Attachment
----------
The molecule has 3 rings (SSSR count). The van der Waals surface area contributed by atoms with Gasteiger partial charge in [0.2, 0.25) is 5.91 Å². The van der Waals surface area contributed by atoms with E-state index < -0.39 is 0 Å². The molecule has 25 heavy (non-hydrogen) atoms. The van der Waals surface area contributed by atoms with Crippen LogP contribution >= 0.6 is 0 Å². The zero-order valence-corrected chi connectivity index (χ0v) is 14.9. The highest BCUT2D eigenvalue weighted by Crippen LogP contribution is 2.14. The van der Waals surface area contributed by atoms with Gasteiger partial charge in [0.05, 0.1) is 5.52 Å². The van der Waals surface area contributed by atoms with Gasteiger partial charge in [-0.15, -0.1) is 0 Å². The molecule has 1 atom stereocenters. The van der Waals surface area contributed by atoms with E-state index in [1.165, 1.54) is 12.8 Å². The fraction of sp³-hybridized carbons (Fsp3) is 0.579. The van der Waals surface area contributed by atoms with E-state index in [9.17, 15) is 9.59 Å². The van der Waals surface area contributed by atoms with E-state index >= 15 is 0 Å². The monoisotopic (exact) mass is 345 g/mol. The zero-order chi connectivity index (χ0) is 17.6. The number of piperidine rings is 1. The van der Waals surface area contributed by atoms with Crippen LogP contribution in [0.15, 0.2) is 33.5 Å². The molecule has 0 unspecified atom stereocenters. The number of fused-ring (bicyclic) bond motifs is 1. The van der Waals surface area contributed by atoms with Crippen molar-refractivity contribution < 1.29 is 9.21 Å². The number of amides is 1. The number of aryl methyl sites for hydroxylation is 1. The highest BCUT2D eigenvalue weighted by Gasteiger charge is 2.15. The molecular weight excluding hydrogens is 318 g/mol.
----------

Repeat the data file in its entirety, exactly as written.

The molecule has 3 rings (SSSR count). The van der Waals surface area contributed by atoms with Gasteiger partial charge in [0.2, 0.25) is 5.91 Å². The van der Waals surface area contributed by atoms with E-state index < -0.39 is 0 Å². The molecule has 25 heavy (non-hydrogen) atoms. The van der Waals surface area contributed by atoms with Crippen LogP contribution >= 0.6 is 0 Å². The zero-order valence-corrected chi connectivity index (χ0v) is 14.9. The highest BCUT2D eigenvalue weighted by Crippen LogP contribution is 2.14. The van der Waals surface area contributed by atoms with Gasteiger partial charge in [0.05, 0.1) is 5.52 Å². The van der Waals surface area contributed by atoms with Gasteiger partial charge in [-0.15, -0.1) is 0 Å². The molecule has 1 atom stereocenters. The van der Waals surface area contributed by atoms with E-state index in [1.165, 1.54) is 12.8 Å². The fraction of sp³-hybridized carbons (Fsp3) is 0.579. The van der Waals surface area contributed by atoms with E-state index in [9.17, 15) is 9.59 Å². The van der Waals surface area contributed by atoms with E-state index >= 15 is 0 Å². The monoisotopic (exact) mass is 345 g/mol. The zero-order chi connectivity index (χ0) is 17.6. The number of piperidine rings is 1. The van der Waals surface area contributed by atoms with Crippen LogP contribution in [0.15, 0.2) is 33.5 Å². The molecule has 0 unspecified atom stereocenters. The number of fused-ring (bicyclic) bond motifs is 1. The van der Waals surface area contributed by atoms with Crippen molar-refractivity contribution < 1.29 is 9.21 Å². The number of amides is 1. The number of aryl methyl sites for hydroxylation is 1. The highest BCUT2D eigenvalue weighted by Gasteiger charge is 2.15. The molecular weight excluding hydrogens is 318 g/mol.